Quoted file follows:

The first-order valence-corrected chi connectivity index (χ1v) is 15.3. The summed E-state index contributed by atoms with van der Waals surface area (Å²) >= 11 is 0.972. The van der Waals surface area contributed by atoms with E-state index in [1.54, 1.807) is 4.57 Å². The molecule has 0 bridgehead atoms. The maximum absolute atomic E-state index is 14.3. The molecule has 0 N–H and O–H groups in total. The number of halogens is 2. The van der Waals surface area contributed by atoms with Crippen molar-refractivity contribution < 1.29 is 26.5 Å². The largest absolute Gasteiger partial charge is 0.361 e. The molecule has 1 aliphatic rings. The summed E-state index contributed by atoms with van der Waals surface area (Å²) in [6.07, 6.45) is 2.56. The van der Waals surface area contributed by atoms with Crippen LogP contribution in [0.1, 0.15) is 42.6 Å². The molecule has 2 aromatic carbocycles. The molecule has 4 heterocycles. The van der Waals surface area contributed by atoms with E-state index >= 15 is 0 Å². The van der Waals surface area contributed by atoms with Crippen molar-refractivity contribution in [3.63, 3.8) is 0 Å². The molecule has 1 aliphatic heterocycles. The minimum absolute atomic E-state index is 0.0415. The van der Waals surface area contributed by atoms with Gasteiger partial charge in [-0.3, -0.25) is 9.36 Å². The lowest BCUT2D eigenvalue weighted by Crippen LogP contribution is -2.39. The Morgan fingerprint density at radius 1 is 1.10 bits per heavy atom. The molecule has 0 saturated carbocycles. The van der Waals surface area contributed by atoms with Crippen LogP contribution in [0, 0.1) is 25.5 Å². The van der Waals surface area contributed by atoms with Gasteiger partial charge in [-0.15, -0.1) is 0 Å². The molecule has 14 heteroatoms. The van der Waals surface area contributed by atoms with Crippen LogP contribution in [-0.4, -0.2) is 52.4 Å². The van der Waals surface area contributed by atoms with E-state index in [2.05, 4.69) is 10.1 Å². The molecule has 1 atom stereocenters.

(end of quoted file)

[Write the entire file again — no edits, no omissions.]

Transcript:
The first-order valence-corrected chi connectivity index (χ1v) is 15.3. The summed E-state index contributed by atoms with van der Waals surface area (Å²) >= 11 is 0.972. The van der Waals surface area contributed by atoms with E-state index in [1.54, 1.807) is 4.57 Å². The molecule has 0 bridgehead atoms. The maximum absolute atomic E-state index is 14.3. The molecule has 0 N–H and O–H groups in total. The number of halogens is 2. The van der Waals surface area contributed by atoms with Crippen molar-refractivity contribution < 1.29 is 26.5 Å². The largest absolute Gasteiger partial charge is 0.361 e. The molecule has 1 aliphatic rings. The summed E-state index contributed by atoms with van der Waals surface area (Å²) in [6.07, 6.45) is 2.56. The van der Waals surface area contributed by atoms with Crippen LogP contribution in [0.1, 0.15) is 42.6 Å². The molecule has 2 aromatic carbocycles. The molecule has 4 heterocycles. The van der Waals surface area contributed by atoms with E-state index >= 15 is 0 Å². The van der Waals surface area contributed by atoms with Crippen molar-refractivity contribution in [3.63, 3.8) is 0 Å². The molecule has 1 aliphatic heterocycles. The minimum absolute atomic E-state index is 0.0415. The van der Waals surface area contributed by atoms with Gasteiger partial charge in [-0.3, -0.25) is 9.36 Å². The lowest BCUT2D eigenvalue weighted by Crippen LogP contribution is -2.39. The Morgan fingerprint density at radius 1 is 1.10 bits per heavy atom. The molecule has 0 saturated carbocycles. The van der Waals surface area contributed by atoms with Crippen LogP contribution in [0, 0.1) is 25.5 Å². The van der Waals surface area contributed by atoms with Gasteiger partial charge in [-0.15, -0.1) is 0 Å². The molecule has 14 heteroatoms. The van der Waals surface area contributed by atoms with Crippen LogP contribution in [-0.4, -0.2) is 52.4 Å². The van der Waals surface area contributed by atoms with E-state index in [2.05, 4.69) is 10.1 Å². The molecule has 1 atom stereocenters.